Get paid what you're worthAre you getting paid what you’re worth?

Anyone can appreciate the value and attraction of that concept, but perhaps independent business owners most of all.

I attended a networking/professional development event on just that topic, put on by IABC/Toronto’s Professional Independent Communicators (PIC). The session was a panel discussion about fees and getting paid.

Here are are some of the tips shared by the panel, which was made up of Kevin Hanson (a communication consultant specializing in performance management and reporting); Donna Papacosta (writer, podcaster and then chair of PIC); and Marcia Ross (writer and at the time editor of IABC/Toronto’s Communicator newsletter):

On setting up your fee structure/proposal:

  • Not certain what to charge? Ask senior level corporate communicators what they pay for similar work, or ask other independents what they charge. You can download the results of a 2014 PIC member survey (old, but may be helpful) under Resources on the PIC website.
  • Your fee may be based on an hourly rate, but present it as an overall project fee.
  • It’s up to you to position yourself as a professional. You do not — do not! — want to be perceived as the least expensive; there will always be someone desperate enough to work for practically nothing, and that is no way to run a successful business!
  • Ask the potential client what the budget is, but don’t be surprised if they can’t/won’t tell you. Let them know you have done a similar project for $X and another for $Y (a high and low version) and ask which is more in their range.
  • When coming up with a project fee, consider how much time you think the project will take, and add another third if you aren’t sure (you’ll probably underestimate!). As you gain experience, your estimate should be close to the mark.
  • In your proposal/quote on a project, spell out the process you will follow, including such things as how much information the client will provide and in what format; how many interviews will be conducted, and if they will be in person or by telephone; how much time you will dedicate to reviewing and analyzing the information; how many drafts you will produce; and so on. Be specific.
  • Talk about the benefits you bring to the project, such as the value of your experience or your insight into a certain aspect.
  • Nip “scope creep” in the bud. Make it a practice to requote when asked for work above what you have agreed to, as in, “I’d be happy to add this to the project; let me send you a revised proposal.”
  • Asked to provide next-day delivery? Charge a 50% premium.
  • A reasonable charge for project management is 5-10% of your expected project hours.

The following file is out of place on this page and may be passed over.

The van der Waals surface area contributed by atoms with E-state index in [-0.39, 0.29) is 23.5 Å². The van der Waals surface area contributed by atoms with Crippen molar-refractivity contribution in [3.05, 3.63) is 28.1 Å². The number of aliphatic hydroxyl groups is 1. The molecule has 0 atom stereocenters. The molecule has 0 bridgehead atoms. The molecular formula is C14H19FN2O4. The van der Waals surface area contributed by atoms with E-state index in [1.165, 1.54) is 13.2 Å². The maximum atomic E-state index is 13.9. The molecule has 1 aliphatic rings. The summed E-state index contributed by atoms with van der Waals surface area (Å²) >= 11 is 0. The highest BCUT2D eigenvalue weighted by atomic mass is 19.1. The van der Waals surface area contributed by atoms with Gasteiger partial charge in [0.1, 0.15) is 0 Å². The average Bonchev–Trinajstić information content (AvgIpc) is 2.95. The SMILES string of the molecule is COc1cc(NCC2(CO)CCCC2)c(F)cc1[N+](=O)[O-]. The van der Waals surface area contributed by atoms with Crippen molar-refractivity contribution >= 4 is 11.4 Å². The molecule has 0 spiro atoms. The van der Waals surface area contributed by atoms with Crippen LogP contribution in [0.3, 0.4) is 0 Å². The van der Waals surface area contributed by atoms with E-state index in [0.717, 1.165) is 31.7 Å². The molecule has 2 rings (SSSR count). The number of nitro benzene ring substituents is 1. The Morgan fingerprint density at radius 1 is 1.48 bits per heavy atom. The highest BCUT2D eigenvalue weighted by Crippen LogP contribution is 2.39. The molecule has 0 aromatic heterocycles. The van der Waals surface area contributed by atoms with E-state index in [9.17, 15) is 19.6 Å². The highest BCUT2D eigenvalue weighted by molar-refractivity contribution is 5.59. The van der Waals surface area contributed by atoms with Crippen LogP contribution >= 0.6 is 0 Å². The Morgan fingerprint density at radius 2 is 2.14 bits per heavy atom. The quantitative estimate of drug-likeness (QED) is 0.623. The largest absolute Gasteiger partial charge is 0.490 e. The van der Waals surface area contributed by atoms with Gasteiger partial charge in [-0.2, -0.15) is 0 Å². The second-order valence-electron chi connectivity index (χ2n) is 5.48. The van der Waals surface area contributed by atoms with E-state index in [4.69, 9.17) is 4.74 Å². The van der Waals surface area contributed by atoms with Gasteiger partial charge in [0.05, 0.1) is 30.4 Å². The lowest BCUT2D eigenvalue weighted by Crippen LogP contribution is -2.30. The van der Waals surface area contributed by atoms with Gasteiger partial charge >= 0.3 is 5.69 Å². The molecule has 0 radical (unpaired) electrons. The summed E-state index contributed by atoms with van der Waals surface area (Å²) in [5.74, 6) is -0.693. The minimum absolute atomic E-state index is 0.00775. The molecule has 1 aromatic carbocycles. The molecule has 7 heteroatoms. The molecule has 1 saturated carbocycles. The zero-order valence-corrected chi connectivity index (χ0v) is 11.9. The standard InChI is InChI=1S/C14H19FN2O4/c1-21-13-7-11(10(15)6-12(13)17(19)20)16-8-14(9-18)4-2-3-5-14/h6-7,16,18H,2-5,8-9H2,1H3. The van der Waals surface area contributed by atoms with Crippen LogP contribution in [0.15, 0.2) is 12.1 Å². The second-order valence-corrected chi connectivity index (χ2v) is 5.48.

• Track your time and compare the time you estimated for the project to the time you actually spent. Use this to improve future estimates. The panelists recommended systems such as TimeTracker or TraxTime.
  • Should you vary your rate for different types of work? The panelists typically charged one rate, whether it was for writing, say, or media follow-up.
  • It’s up to you if you want to lower your rate for a charity, a cause you believe in, or to get a foot in the door. In the latter case, be warned that it will be difficult to raise your rate later on, because you’ve shown you can be “had” on price.

On how to deal with a low-balling client:

  • If a potential client says he/she can get what you’re discussing for half your price, let them! That’s not the type of client you want, and that’s not how you want to position yourself. (See above.)
  • If the immediate reaction is “that’s too high,” ask again what the budget is (see above). Or show how taking out one or two of the variables could lower the price. Never just agree to a lower price without altering your proposal.

On how to ensure you get paid/get paid on time:

  • This goes back to the expectations you’ve set up front. You are much more likely to get paid when you expect it if you’ve spelled out the terms from the start, such as one-third is due when the project starts, one-third halfway through, and the final third when you submit the completed project.
  • Summarize your discussion in a proposal, contract or one-page letter. Spell out your expectations.
  • With a new client, do not start work until you have the first cheque. Does a painter or landscape expert start work on your house without a deposit? No. You shouldn’t either, unless you have a long-standing good relationship with the client.
  • It sounds like a given, but submit an official invoice that includes all your contact information and details of expected payment, such as “payable within 30 days.” Some companies are obliged to take any discounts, such as offering a 2% discount if paid within 10 days.
  • If the payment is late, call your client and ask about it. Don’t assume it’s deliberate; sometimes the paperwork gets lost between departments and your client will sort it out.
  • Make friends in the Accounts Payable department and ask if there’s anything they need to move the payment along.
  • Make a personal visit. Tell your client you will be in the area and can save them a stamp (if they still mail paper cheques) by dropping in to pick it up.

What else would you add to the discussion?

(Post updated Oct. 8, 2020.)

Related reading:
More pricing tips from PIC (2015)
The ultimate list of pricing resources (2014)

(Photo courtesy of jscreationz and